To many teens, opera can seem boring. But this descriptor is the antithesis of Low Brow Opera Collective’s opera #adulting. An outrageous take on life as a millennial Seattleite, #adulting is a relatable and modern revitalization of a classic art form.
Eschewing a continuous narrative, #adulting presented its story through a series of sketches that follow its protagonist Bucket and her colorful Craigslist-found roommates as they battle student loans, unemployment, Verizon customer service, and food theft. Each roommate (portrayed beautifully by Eric Angus Jeffords, Christine Oshiki, Krissy Terwilliger, and Jared White) serves as a caricature of a millennial stereotype. Their struggles were comically shallow, but the overarching theme of confusion and uncertainty was entirely relatable and surprisingly poignant. This relatability is in part thanks to the libretto by Natalie Stewart Elder and the score by John Ervin Brooks, which add to the comedic and melodramatic elements with apt emotional shifts.
While some sections of the second act rely slightly too much on musical motifs from the first act, leading some of the songs to seem repetitive, the majority of the opera is a refreshingly modern composition that incorporates both traditional operatic themes and contemporary humor. This is perhaps best exemplified in Requiem for an iPhone, when an ironic funeral dirge accompanies a dramatized monologue mourning an unbroken phone screen. By expressing modern scenarios through opera, Low Brow Opera Collective creates a sense of approachability and realism in a traditionally unapproachable and archaic medium.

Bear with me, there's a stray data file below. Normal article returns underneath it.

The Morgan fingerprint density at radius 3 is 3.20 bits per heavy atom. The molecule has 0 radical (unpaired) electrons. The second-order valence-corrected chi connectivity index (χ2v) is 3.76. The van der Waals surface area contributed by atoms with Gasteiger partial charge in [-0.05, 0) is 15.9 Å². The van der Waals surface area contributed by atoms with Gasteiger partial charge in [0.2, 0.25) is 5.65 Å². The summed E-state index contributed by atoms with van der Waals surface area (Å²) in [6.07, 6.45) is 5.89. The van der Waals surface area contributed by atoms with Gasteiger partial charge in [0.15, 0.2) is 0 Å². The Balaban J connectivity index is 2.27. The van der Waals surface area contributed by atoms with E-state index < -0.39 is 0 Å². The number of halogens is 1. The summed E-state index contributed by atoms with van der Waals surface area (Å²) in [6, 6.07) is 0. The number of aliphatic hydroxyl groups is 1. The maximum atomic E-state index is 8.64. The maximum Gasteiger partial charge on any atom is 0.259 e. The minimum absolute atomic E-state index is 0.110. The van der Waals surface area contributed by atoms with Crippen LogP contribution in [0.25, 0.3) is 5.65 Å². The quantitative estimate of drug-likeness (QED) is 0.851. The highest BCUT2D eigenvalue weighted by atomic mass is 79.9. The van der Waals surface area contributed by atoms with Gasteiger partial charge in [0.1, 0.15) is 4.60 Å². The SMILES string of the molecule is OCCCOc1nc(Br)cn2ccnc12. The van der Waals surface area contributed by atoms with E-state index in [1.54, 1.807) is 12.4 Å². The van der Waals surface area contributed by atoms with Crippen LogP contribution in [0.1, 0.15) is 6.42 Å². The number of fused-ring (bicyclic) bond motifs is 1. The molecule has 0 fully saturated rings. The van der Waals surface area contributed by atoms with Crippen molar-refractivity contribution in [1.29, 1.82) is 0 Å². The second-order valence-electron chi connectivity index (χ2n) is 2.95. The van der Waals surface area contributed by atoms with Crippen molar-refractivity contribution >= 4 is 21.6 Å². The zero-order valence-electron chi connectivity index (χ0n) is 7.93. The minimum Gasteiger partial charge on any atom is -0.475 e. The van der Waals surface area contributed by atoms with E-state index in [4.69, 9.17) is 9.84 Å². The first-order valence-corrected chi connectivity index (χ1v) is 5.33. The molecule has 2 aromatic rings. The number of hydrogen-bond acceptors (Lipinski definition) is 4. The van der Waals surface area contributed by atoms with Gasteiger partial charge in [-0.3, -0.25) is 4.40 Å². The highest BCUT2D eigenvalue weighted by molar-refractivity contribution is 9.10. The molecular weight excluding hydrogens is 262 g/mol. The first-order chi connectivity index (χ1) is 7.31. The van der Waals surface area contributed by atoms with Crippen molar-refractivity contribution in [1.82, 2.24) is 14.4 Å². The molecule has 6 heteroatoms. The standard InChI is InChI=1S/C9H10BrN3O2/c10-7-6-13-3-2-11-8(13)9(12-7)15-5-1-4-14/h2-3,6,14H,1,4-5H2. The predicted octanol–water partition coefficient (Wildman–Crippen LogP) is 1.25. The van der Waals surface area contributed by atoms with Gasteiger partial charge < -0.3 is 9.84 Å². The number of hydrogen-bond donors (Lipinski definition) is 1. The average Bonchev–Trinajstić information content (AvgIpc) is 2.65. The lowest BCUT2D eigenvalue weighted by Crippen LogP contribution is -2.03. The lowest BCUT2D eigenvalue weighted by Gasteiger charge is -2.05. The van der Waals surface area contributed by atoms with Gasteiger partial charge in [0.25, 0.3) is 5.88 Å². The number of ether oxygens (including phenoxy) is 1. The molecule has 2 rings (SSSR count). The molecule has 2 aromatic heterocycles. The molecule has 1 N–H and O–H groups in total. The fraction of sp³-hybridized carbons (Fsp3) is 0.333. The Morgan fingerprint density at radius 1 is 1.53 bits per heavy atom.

The down-to-earth nature of the show is well served by the intimate setting of 18th & Union. A small audience and a pared-down set design transformed the space into an intimate Seattle apartment with millennial pink walls and artsy posters. By breaking from the traditional grand opera halls of other companies, #adulting again reframes expectations of what opera is.
For those who suffer from a distaste for opera, #adulting might be the remedy. It’s a fresh take on an intimidating art form, and the honest relatability and humor are sure to be enjoyed by even the most skeptical of audiences. But fans of traditional operas shouldn't be afraid that this bold new vision strays too far from tradition, or relies on too simple of a concept. Instead, #adulting reaffirms the power of opera to tell diverse, entertaining, and enjoyable stories in a way that allows for more introspection than a traditional musical or play. As the characters navigate each conflict, the music and melodrama of Opera heightens the seriocomic nature of the show and gives each character a chance to connect with the audience and the story. A fantastic mix of classical and contemporary concepts, #adulting bridges the divide between opera fanatics and future opera fans.
#adulting is running at 18th and Union on January 30 - February 9. For event information see here.